Hooton SP, Atterbury RJ, Connerton IF (2011) Application of a bacteriophage cocktail to reduce Salmonella Typhimurium U288 contamination on pig skin. Int J Food Microbiol 151(2):157–163Google Scholar
  7. 7.
    Carvalho CM, Gannon BW, Halfhide DE, Santos SB, Hayes CM, Roe JM, Azeredo J (2010) The in vivo efficacy of two administration routes of a phage cocktail to reduce numbers of Campylobacter coli and Campylobacter jejuni in chickens. BMC Microbiol 10:232CrossRefGoogle Scholar
  8. 8.
    Connerton PL, Timms AR, Connerton IF (2011) Campylobacter bacteriophages and bacteriophage therapy. J Appl Microbiol 111:255–265CrossRefGoogle Scholar
  9. 9.
    Guenther S, Herzig O, Fieseler L, Klumpp J, Loessner MJ (2012) Biocontrol of Salmonella Typhimurium in RTE foods with the virulent bacteriophage FO1-E2. Int J Food Microbiol 154:66–72CrossRefGoogle Scholar
  10. 10.
    Loessner MJ (2005) Bacteriophage endolysins—current state of research and applications. Curr Opin Microbiol 8:480–487CrossRefGoogle Scholar
  11. 11.
    Fischetti VA (2010) Bacteriophage endolysins: a novel anti-infective to control Gram-positive pathogens. Int J Med Microbiol 300:357–362CrossRefGoogle Scholar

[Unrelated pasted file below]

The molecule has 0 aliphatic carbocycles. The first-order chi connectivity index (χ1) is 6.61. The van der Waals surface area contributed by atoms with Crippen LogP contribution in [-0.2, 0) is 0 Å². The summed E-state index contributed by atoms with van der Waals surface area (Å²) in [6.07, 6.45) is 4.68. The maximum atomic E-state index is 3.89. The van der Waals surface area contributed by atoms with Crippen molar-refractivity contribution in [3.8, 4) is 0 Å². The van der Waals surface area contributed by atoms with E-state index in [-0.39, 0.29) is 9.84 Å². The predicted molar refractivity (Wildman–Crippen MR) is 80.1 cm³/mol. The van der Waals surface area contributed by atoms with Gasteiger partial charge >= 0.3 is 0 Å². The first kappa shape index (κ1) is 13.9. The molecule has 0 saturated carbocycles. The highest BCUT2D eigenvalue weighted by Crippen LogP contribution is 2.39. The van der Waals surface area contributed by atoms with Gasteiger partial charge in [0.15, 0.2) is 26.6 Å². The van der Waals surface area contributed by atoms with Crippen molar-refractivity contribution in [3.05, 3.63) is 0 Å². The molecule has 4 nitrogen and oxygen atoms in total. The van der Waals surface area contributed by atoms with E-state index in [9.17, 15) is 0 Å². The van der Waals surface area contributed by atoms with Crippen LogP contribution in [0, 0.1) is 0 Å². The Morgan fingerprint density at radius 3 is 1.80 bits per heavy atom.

12. 12.
    Sarkis GJ, Jacobs WR Jr, Hatfull GF (1995) L5 luciferase reporter mycobacteriophages: a sensitive tool for the detection and assay of live mycobacteria. Mol Microbiol 15:1055–1067CrossRefGoogle Scholar
  13. 13.
    Ulitzur S, Kuhn J (1987) Introduction of lux genes into bacteria, a new approach for specific determination of bacteria and their antibiotic susceptibility. In: Schlomerich J, Andreesen R, Kapp A, Ernst M (eds) Bioluminescence and Chemiluminescence: New Perspectives. Wiley, New York, pp 463–472Google Scholar
  14. 14.
    Goodridge L, Griffiths M (2002) Reporter bacteriophage assays as a mean to detect foodborne pathogenic bacteria. Food Res Int 35:863–870CrossRefGoogle Scholar
  15. 15.